Type:  kubernetes.io/service-account-token

    token:      eyJhbGciOiJSUzI1NiIsInR5cCI6IkpXVCJ9.eyJpc3MiOiJrdWJlcm5ldGVzL3NlcnZpY2VhY2NvdW50Iiwia3ViZXJuZXRlcy5pby9zZXJ2aWNlYWNjb3VudC9uYW1lc3BhY2UiOiJrdWJlLXN5c3RlbSIsImt1YmVybmV0ZXMuaW8vc2VydmljZWFjY291bnQvc2VjcmV0Lm5hbWUiOiJuYW1lc3BhY2UtY29udHJvbGxlci10b2tlbi04YnZ3YiIsImt1YmVybmV0ZXMuaW8vc2VydmljZWFjY291bnQvc2VydmljZS1hY2NvdW50Lm5hbWUiOiJuYW1lc3BhY2UtY29udHJvbGxlciIsImt1YmVybmV0ZXMuaW8vc2VydmljZWFjY291bnQvc2VydmljZS1hY2NvdW50LnVpZCI6IjBkZTU1NGEwLWM3NGUtMTFlOC04MWNjLTA4MDAyNzI0MTllZSIsInN1YiI6InN5c3RlbTpzZXJ2aWNlYWNjb3VudDprdWJlLXN5c3RlbTpuYW1lc3BhY2UtY29udHJvbGxlciJ9.B_bEUA99O19h_xglDJdg3WRcWu2vnPfx-R0iqyJPCMKdNlD3DBSChRBhYB1o7L01rUFKTp4s5JHkb7caj9nUKzy1YUdqkyxZeUUzAe_zBUEIk85252AsGcm96ZveZdC9QMCenuUMsLdpB8VgdPEpCezvpogWNnetq-kh5Qz33V-HwuY6qktIkOYV_Y7ouHDppK1exKd8x4jaP-R9WNMKMJQg3M-CpD1znCDUDRhQIkmSBJkaa01ykpv8sDGE-m-N_AgRyrn1RmQzGxnKWd_N_UiDBDmQMyXMLlCD4ckv8fVjpN9X8e3bUz9KmHRwLI2uD-grYN5x9t5SVDQstCPUdw

    From your Terminal window, carefully select the characters in the Token - then Right Click and select Copy

     

    If you have these instructions in a Firefox browser on your Oracle HOW Lab laptop, RIGHT CLICK the link below and select "Open Link in New Window" (otherwise these instructions would go away!)

    If all else fails, enter the link manually into a new tab or browser.

     

    http://localhost:8001/api/v1/namespaces/kube-system/services/https:kubernetes-dashboard:/proxy/#!/login

     

    Make sure the Token button is selected, Right Click and Paste the Token into the field, then click "SIGN IN" as shown in this screenshot:

     

    The Kubernetes GUI dashboard will appear!

     

    BONUS LAB (if you have time...)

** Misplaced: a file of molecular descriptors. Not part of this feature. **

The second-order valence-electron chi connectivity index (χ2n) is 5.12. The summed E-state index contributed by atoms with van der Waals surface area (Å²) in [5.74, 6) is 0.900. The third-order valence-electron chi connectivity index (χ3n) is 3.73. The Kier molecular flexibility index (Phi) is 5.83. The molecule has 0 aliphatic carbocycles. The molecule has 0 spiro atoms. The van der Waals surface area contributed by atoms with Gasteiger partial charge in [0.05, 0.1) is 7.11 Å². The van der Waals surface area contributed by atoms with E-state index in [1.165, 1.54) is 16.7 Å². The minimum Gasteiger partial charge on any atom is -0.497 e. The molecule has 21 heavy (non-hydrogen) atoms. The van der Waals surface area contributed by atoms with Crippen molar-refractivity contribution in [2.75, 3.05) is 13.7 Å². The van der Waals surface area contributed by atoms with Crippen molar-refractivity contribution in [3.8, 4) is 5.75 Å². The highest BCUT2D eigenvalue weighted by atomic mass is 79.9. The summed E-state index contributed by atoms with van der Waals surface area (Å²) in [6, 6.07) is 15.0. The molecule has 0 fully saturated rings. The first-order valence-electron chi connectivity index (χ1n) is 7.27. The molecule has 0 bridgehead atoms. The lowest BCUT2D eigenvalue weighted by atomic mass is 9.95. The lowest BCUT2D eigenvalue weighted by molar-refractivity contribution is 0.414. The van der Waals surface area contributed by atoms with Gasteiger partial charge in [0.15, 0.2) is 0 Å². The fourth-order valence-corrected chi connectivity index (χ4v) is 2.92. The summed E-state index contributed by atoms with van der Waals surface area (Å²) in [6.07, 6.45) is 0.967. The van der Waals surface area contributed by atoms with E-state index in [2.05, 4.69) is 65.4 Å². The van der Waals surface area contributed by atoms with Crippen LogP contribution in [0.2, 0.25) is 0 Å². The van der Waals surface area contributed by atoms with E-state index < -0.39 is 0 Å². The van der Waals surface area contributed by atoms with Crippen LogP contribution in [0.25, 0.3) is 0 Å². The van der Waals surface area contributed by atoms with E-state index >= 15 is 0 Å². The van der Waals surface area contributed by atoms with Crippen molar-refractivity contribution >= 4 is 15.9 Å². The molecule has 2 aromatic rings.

This section will step you through creating a Kubernetes pod that runs MySQL Server.

     

    You should still be in a Vagrant SSH session on the master node, but not logged in as root.

     

    The next step is to create a YAML file for the deployment. You will be cutting text from the Web Browser and pasting it into your favorite Linux text editor (vi, for example.)

    The file should be named      mysql-db.yaml

     

    In another browser or browser tab, go to this link: https://docs.oracle.com/cd/E52668_01/E88884/html/kubectl-pod-yaml-deployments.html

     

    In the section MySQL Server Deployment you will find 4 example YAML file definitions (Persistent Volume, Persistent Volume Claim, Service, and MySQL Server Instance.)

     

    Select each YAML file definition from that document and paste it into a text editor. Double check the file! YAML syntax is column specific . Make sure the first character of every line is indented exactly as shown in the manual.

     

    When you have completed the creation of the YAML file, run the following command:

     

    [vagrant@master ~]$ kubectl create -f mysql-db.yaml

    persistentvolume "mysql-pv-volume" created

    persistentvolumeclaim "mysql-pv-claim" created

    service "mysql-service" created

    pod "mysql" created

     

    Try this command to get information about the Kubernetes pods. You should find your MySQL is running.

     

    [vagrant@master ~]$ kubectl get pods

    NAME      READY     STATUS    RESTARTS   AGE

    mysql     1/1       Running   0          12m